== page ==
UN Security Council envoys on Thursday travel to Africa’s Lake Chad region, where famine, the Boko Haram insurgency, climate change and poor governance have collided to create one of the world’s worst humanitarian crises.
The 15 ambassadors from the UN’s top decision-making body hope to draw global attention to the emergency affecting 21 million people across four countries: Nigeria, Chad, Cameroon and Niger.
The visit could also pave the way to stronger action by the Security Council to address what has been a largely ignored crisis, relegated to the bottom of the diplomatic agenda as war in Syria and South Sudan escalated.
British Ambassador Matthew Rycroft said the visit will “shine a spotlight of international attention on the humanitarian crisis” at a time when donors are asked to come up with new financing for the region.
The crisis has been “largely overlooked” and the Security Council was “perhaps a bit slow off the mark in tackling the threat of Boko Haram,” Rycroft told AFP.
Led by Britain, France and Senegal, the council will meet with leaders, talk to civil society groups and visit camps in Cameroon and northeast Nigeria sheltering some of the 2.3 million people displaced in the region.
The visit begins in Cameroon a week after UN Secretary General Antonio Guterres set off alarm bells over the threat of famine in northeast Nigeria, the epicenter of the Boko Haram conflict.
The United Nations is seeking $1.5 billion in funding for 2017 for the Lake Chad region — almost half of which is needed for northeast Nigeria, where 5.1 million people face acute food shortages.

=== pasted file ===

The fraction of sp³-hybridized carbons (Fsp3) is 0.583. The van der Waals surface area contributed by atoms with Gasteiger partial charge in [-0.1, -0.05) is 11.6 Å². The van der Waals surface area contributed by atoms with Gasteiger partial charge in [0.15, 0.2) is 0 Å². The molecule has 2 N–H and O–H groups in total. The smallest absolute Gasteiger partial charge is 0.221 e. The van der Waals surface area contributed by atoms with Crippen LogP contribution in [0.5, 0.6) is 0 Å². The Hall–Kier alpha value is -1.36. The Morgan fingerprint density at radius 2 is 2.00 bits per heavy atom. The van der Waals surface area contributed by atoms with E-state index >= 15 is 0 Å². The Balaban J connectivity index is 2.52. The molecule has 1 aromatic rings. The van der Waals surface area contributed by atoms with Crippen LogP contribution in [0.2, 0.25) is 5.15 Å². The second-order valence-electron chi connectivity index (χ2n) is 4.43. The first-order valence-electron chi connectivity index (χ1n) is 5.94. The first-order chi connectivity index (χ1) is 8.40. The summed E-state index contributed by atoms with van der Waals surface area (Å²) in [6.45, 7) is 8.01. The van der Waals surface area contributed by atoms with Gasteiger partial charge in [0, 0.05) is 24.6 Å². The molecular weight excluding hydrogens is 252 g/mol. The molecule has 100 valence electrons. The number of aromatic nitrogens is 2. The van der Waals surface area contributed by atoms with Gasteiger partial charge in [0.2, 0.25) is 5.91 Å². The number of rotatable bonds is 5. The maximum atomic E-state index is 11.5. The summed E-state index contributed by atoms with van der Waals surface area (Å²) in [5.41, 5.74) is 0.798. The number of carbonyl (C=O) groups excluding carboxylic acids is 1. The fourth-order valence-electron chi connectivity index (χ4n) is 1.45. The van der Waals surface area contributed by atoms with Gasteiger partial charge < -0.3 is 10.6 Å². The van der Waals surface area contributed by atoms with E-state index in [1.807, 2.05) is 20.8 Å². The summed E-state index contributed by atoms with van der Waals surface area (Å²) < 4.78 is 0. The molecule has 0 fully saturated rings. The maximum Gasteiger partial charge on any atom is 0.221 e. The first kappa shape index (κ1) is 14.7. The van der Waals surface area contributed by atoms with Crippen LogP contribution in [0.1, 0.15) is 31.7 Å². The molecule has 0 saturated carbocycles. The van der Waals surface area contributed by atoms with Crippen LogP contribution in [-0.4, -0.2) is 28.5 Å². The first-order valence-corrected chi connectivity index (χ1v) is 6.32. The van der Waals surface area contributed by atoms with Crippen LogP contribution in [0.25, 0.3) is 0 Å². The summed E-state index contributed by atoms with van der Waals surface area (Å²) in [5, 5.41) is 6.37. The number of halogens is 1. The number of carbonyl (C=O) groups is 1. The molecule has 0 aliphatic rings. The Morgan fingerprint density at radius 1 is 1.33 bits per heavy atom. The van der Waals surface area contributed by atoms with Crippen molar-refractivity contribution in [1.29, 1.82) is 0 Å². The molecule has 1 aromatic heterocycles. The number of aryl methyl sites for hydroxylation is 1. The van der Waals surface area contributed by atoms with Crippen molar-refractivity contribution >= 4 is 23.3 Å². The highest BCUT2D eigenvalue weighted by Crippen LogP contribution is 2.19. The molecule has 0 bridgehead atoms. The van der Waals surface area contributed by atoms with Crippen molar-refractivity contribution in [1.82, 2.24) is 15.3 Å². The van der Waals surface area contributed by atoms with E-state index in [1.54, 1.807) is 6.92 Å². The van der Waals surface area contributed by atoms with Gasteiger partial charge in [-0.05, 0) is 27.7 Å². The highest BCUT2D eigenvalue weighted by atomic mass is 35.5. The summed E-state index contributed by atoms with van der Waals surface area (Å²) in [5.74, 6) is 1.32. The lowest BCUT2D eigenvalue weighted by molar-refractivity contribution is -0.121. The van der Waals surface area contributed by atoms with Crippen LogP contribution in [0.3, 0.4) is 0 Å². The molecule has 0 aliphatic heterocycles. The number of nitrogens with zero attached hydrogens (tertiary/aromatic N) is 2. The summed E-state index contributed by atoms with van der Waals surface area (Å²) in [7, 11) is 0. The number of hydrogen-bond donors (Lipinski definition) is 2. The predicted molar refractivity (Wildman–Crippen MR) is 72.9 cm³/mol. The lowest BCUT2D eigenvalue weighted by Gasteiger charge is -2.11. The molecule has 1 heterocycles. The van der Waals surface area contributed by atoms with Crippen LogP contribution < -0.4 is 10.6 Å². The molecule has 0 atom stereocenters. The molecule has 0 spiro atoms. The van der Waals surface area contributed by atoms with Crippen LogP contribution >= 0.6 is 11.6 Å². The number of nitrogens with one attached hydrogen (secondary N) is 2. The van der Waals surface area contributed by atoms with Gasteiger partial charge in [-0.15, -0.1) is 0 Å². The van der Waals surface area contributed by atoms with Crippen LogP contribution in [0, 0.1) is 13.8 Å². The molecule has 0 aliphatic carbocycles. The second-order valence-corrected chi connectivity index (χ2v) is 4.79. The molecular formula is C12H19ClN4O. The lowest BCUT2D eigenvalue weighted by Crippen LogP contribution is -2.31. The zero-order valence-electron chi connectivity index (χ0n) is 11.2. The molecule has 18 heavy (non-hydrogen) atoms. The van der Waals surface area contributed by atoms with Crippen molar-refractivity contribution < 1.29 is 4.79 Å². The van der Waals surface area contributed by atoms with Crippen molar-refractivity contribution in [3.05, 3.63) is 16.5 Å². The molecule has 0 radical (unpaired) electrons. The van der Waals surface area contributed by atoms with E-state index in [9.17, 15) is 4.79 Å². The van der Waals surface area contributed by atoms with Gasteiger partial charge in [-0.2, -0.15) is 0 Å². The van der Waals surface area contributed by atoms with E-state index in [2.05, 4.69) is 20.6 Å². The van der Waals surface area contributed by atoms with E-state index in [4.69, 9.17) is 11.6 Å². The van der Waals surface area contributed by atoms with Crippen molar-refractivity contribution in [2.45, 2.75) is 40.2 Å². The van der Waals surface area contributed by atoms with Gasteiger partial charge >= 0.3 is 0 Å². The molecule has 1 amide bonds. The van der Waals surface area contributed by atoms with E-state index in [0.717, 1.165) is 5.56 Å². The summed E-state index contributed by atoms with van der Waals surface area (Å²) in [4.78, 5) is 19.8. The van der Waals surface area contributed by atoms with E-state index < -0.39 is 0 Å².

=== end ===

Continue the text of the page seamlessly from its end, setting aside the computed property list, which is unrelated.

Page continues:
– ‘Perfect storm’ of challenges –
Boko Haram took up arms in 2009 in pursuit of an Islamic state in northern Nigeria, but the insurgency has since spread with frequent suicide bomb attacks.
Africa’s second-largest oil producer, Nigeria has made inroads in its military campaign to root out the Islamists, but at a high price for civilians.
Last month, a Nigerian military jet accidentally bombed a camp for displaced people in Borno state, killing at least 112 civilians, including six Nigerian Red Cross workers, and wounding 100.
Compounding the crisis, climate change and population growth have turned Lake Chad — once one of Africa’s largest bodies of water — into an environmental disaster.
The lake’s water basin has shrunk to barely 10 per cent of its 1960s levels.
The ambassadors will encourage the four countries to come up with a new strategy to address the crisis and its many facets, French Ambassador Francois Delattre said.
Governments should “adopt a comprehensive approach to address the root causes of terrorism, including governance and development,” he said.
Sweden, a non-permanent council member and big humanitarian donor, hopes the council will be more active in tackling the crisis.
The Lake Chad region has been hit by a “perfect storm” of challenges, Swedish diplomat Carl Skau said: “terrorism, trafficking, serious underdevelopment, but also the effects of climate change.”
“This cannot be a one-off,” he added. “We need a serious follow-up when we come back.”
Fourteen countries pledged $672 million to the Lake Chad funding appeal at a donors’ conference in Oslo last week, a tally UN officials welcomed as a good start to the aid effort.